Tatsuno Triangle

The triangle as seen on the station map.
Kawagishi Station
Tatsuno Station

There are many little oddities in the Japanese railroad landscape and the Tatsuno Triangle, as I call it, is a good place to start documenting them. In southern Nagano Prefecture the Chuō Main Line [中央本線] run by JR East [JR東日本] takes a deep dive from Okaya Station [岡谷駅] following the Tenryū River to Tatsuno Station [辰野駅] before heading back north along the tighter Ono River valley to Shiojiri Station [塩尻駅]. This was the original 27.7km route between Okaya and Shiojiri when the line was established as mountains blocked a more direct route. However, in 1983 construction of the 6km long Enrei Tunnel [塩嶺トンネル] cut through those mountains directly connecting Okaya and Shiojiri creating the Tatsuno Triangle we see today.

Currently this is called the Tatsuno Spur Line [辰野支線] of the Chuō Main Line. All of the stations in the triangle are run and operated by JR East however Tatsuno and Shiojiri Stations both are the border between JR East and JR Central [JR中部]. Kawagishi Station [川岸駅] is the single station between Okaya and Tatsuno which appeared to be under construction when I passed it. About 20 trains a day that run on this section continuing down the Iida Line [飯田線] although a few do terminate at Tatsuno. Heading back from Tatsuno to Okaya most of the trains terminate at Okaya but at least one train a day will double back at Okaya and head through the Enrei Tunnel to terminate at Matsumoto Station [松本駅]. That would be a fun one to ride if you have the opportunity.

Heading from Tatsuno to Shiojiri there are only about 10 trains running north towards Shiojiri. All but two of these trains terminate at Shiojiri, with the first departure of the day heading all the way to Matsumoto and another one actually heading partially down he very rural Ōito Line [大糸線]. Heading back from Shiojii to Tatsuno there are also about 10 trains a day with everyone terminating at Tatsuno. Two stations, Ono [小野] and Shinano-Kawashima [信濃川島] are served on this line. The latter was quite bare, but the former had a nice building and some local character.

Completing the triangle is the newest section of track connecting Shiojiri to Okaya. Three to four trains pass through this section including limited express trains heading into the Kanto area and Tokyo. A single station named Midoriko exists just before the tunnel when heading towards Okaya. In this section the tracks are in a gully below the ground level so there is not much to see other than the platform and stairs to the entrance. While the name means “Green Lake” I was unable to see the lake it is referring to from the train.

I competed this triangle on a day trip while staying with friends in Ikeda, a village near Azumino just north of Matsumoto. In the morning I took the Ōito Line into Matsumoto. Originally my plan was to run the Shiojri-Tatsuno section first, as it was the least frequented. However, I was delayed at Matsumoto station and missed that train. This meant that I decided to ride the Shiojiri-Okaya section first and visit the onsen village at Shimo-suwa station then ride Okaya-Tatsuno-Shiojiri in the evening. This meant that most of the train riding occurred after dark, so I was not able to get a good view of the landscape. However, there were some lovely clouds that evening in the sky framed by the dark silhouette of the mountains. The cold early winter air had the smell of fresh water, trees and the smoke of a few heating fires burning in the houses we passed. I did not see many things in particular to point out along the line other than the last section from Ono coming into Shiojiri. This section hugs the hill on the west side of the train and the valley filled with houses and city lights spread out in front of you on the east side.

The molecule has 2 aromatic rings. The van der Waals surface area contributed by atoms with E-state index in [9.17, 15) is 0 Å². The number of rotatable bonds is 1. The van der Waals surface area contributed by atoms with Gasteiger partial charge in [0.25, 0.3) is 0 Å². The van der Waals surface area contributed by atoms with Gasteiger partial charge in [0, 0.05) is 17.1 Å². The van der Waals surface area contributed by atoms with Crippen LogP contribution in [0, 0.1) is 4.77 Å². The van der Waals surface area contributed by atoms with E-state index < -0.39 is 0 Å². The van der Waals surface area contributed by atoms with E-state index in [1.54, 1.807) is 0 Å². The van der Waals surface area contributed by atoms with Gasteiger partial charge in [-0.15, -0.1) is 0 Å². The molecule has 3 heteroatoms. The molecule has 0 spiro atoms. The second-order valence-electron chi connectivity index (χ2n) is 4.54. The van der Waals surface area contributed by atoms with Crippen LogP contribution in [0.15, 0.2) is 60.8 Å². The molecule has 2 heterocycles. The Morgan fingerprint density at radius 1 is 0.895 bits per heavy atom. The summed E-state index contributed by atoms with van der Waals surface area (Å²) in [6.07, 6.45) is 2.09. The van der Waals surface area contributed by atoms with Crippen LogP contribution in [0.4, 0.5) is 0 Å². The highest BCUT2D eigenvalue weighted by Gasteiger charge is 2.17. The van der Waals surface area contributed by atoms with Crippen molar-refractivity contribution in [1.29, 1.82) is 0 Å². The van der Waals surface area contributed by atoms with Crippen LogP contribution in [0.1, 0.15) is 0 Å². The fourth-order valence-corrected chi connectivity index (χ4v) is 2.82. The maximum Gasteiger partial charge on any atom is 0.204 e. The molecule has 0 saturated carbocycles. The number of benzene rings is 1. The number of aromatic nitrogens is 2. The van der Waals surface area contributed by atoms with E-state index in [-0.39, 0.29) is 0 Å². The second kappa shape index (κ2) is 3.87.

I did not exit the train at Okaya and only changed trains by walking across the platform at Tatsuno, so I do not have any comment about those stations. Shimo-suwa station, one stop down from Okaya, hosts a lovely hot spring village with some of the hottest baths I have ever experienced. I found my upper temperature limit with a 47˚C tub. Reviews of 4 day use hot spring facilities at Shimo-suwa station can be found on this site. Shiojiri Station is the biggest station in this triangle, and it hosts a thriving standing noodle bar, convenience store, local goods store and 2 restaurants in the station. The city is known for its grapes and wine so there is an actual grape vine growing on the platform in what they call the Platform Vineyard [ホームのぶどう園]. A 10 minute walk from the station the last remaining sento in Shiojiri city, Kuwa no Yu [桑の湯], which offers a simple, yet very refreshing, experience

Not the most beautiful train lines compared with what else you can see nearby but for the oddity factor the Tatsuno Triangle is a worthy route to take for any train enthusiast. By adding on some other local tourism, hot spring hopping for me, this became a very enjoyable day trip. There are also large Shintō temples and a very interesting clock museum among other attractions in Shimo-suwa to be explored if hot springs are not your thing.

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